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Pieces Of Buddhist Manuscript Discovered in Mes Aynak

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Pieces Of Buddhist Manuscript Discovered in Mes Aynak

Pieces of Buddhist manuscript written in Sanskrit on tree bark were discovered on a hillside a few years ago in Mes Aynak—Afghanistan’s largest copper deposit located in southeast of Kabul in a barren region of Logar Province—by the Afghan Institute of Archaeology.

Believed to date back to around the 7th century, the manuscripts suggest the site was a prosperous Buddhist city.

According to experts, the site may have been the city described by seventh-century Chinese monk Xuanzang in the Great Tang Records on the Western Regions, which recorded his journey to India.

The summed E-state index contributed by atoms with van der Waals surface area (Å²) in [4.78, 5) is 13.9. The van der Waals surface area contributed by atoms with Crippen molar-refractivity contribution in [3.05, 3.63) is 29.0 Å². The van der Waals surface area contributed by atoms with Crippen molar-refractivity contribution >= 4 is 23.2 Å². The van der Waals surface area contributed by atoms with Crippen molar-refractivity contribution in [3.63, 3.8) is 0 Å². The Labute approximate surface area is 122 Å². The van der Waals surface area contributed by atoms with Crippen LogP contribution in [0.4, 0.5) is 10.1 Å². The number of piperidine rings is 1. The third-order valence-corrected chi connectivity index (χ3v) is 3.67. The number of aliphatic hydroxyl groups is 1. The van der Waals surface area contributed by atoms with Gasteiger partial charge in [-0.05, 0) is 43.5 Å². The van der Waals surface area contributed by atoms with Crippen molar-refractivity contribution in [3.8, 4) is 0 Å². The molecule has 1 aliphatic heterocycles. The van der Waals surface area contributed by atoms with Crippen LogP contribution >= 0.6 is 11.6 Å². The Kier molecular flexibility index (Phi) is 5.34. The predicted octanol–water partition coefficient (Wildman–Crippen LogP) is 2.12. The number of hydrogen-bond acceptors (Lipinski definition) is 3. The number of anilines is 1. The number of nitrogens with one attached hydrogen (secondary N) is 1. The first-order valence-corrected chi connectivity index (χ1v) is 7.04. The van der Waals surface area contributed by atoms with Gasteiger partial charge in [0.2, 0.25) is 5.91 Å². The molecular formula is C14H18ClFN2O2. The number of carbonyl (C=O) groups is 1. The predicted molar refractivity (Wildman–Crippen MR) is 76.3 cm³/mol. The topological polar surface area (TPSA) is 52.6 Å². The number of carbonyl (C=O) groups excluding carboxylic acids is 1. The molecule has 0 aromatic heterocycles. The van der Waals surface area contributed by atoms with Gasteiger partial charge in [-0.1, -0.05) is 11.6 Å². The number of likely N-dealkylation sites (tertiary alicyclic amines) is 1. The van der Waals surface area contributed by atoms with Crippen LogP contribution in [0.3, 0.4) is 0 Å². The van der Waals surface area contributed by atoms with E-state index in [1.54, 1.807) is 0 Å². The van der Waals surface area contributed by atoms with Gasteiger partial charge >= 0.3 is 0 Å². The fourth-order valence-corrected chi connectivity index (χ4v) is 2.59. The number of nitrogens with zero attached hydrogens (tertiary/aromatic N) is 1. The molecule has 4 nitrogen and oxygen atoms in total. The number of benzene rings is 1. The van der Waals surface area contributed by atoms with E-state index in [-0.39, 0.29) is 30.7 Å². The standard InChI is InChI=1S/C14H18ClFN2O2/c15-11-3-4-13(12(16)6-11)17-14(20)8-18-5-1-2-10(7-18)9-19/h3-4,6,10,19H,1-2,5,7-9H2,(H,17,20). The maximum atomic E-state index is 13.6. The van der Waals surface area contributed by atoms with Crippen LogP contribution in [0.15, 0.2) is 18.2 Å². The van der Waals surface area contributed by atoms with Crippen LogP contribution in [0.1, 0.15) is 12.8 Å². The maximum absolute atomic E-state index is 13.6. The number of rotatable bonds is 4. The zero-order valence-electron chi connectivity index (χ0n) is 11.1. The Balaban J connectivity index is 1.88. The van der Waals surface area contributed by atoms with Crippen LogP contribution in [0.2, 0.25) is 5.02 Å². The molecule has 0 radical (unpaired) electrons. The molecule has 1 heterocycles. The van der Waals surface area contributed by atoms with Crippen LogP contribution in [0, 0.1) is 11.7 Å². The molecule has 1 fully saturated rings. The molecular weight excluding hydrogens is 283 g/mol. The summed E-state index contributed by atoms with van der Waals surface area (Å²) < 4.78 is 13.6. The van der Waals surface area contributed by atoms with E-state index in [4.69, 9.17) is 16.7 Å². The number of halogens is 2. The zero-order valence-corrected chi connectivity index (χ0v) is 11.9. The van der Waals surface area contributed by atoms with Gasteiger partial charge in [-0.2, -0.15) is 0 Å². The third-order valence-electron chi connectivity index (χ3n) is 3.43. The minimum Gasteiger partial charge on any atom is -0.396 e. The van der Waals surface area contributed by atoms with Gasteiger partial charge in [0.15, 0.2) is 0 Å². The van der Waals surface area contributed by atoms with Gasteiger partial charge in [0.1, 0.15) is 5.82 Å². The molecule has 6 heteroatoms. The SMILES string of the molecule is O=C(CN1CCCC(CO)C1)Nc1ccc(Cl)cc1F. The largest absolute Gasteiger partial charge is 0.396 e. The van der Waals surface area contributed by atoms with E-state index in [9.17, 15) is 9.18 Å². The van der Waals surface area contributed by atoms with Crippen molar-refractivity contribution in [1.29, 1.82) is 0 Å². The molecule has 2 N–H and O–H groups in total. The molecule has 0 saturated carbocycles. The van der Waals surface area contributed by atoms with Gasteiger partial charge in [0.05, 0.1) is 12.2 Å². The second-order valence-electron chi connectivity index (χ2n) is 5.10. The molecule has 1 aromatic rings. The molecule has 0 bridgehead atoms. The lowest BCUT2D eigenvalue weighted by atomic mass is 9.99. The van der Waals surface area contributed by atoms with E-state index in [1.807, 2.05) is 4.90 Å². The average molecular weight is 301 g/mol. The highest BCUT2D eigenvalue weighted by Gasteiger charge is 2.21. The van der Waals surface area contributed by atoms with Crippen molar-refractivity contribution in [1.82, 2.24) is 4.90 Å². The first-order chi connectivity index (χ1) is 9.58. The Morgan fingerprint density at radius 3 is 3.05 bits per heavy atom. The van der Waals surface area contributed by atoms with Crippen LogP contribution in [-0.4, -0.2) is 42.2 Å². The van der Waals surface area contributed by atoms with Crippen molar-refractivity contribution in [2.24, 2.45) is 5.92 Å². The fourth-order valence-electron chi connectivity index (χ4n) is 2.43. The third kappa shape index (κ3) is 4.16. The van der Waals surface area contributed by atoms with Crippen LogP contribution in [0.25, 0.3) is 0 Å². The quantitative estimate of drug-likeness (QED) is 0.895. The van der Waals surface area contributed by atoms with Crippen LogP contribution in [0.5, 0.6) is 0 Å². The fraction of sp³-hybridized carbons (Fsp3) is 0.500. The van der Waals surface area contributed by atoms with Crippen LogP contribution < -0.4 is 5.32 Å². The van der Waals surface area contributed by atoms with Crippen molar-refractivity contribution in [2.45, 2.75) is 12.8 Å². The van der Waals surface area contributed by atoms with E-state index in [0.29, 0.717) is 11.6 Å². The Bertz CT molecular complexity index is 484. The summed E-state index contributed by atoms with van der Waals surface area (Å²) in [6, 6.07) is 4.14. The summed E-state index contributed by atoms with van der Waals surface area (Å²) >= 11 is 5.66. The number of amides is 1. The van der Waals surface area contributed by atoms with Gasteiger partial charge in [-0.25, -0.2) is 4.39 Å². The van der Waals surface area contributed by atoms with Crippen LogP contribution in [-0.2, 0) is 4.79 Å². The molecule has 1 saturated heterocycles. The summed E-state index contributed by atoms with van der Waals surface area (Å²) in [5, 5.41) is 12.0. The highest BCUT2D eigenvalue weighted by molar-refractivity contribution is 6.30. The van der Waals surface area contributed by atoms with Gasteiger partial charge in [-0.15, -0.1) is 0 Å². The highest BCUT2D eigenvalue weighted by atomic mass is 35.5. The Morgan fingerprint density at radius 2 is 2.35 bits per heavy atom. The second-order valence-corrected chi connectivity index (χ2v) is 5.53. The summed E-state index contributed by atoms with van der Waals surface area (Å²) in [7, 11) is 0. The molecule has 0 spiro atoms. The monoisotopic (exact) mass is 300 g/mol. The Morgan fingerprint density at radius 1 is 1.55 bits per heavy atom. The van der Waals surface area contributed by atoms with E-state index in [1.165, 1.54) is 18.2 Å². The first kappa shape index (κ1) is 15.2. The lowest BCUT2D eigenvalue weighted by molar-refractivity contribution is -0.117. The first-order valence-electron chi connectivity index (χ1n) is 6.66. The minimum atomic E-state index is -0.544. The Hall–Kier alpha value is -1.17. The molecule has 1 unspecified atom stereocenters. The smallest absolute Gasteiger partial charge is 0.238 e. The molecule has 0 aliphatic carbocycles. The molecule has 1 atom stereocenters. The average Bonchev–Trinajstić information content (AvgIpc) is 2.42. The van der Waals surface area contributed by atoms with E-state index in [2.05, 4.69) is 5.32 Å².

The Afghan government began a full-scale excavation of the site in 2009. The site, hailed as one of the greatest archaeological discoveries of this century, is facing a total destruction and is one of the world’s most critically endangered heritage sites.

In November 2007, a 30-year lease was granted for the copper mine to China Metallurgical Group Corp (MCC) for $3 billion, making it the biggest foreign investment and private business venture in Afghanistan’s history.

Today, this historical site is facing a battle between commerce and culture. Valiant archaeologists are racing against time to save this 5,000-year-old archaeological site from destruction.

Till date only 10% of Mes Aynak has been excavated. Experts believe future discoveries could redefine our understanding of ancient Afghanistan and the history of early Buddhism.


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